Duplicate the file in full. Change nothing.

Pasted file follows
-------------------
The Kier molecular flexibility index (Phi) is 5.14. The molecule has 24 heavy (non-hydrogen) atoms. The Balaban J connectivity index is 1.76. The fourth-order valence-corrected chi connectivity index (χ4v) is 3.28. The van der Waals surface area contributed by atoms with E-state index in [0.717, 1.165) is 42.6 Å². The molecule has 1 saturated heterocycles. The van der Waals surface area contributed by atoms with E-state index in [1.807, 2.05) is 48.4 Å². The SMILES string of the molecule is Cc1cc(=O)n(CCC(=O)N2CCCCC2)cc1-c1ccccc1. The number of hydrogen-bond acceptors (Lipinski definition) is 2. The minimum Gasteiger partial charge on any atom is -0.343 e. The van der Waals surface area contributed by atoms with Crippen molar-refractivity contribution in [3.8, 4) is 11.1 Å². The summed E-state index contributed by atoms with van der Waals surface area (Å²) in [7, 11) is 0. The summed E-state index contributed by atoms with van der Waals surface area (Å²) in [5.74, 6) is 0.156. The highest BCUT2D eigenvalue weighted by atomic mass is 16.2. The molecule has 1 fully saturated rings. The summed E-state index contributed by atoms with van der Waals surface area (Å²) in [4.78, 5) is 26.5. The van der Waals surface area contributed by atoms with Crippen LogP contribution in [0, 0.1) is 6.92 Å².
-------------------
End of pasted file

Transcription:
The Kier molecular flexibility index (Phi) is 5.14. The molecule has 24 heavy (non-hydrogen) atoms. The Balaban J connectivity index is 1.76. The fourth-order valence-corrected chi connectivity index (χ4v) is 3.28. The van der Waals surface area contributed by atoms with E-state index in [0.717, 1.165) is 42.6 Å². The molecule has 1 saturated heterocycles. The van der Waals surface area contributed by atoms with E-state index in [1.807, 2.05) is 48.4 Å². The SMILES string of the molecule is Cc1cc(=O)n(CCC(=O)N2CCCCC2)cc1-c1ccccc1. The number of hydrogen-bond acceptors (Lipinski definition) is 2. The minimum Gasteiger partial charge on any atom is -0.343 e. The van der Waals surface area contributed by atoms with Crippen molar-refractivity contribution in [3.8, 4) is 11.1 Å². The summed E-state index contributed by atoms with van der Waals surface area (Å²) in [7, 11) is 0. The summed E-state index contributed by atoms with van der Waals surface area (Å²) in [5.74, 6) is 0.156. The highest BCUT2D eigenvalue weighted by atomic mass is 16.2. The molecule has 1 fully saturated rings. The summed E-state index contributed by atoms with van der Waals surface area (Å²) in [4.78, 5) is 26.5. The van der Waals surface area contributed by atoms with Crippen LogP contribution in [0, 0.1) is 6.92 Å².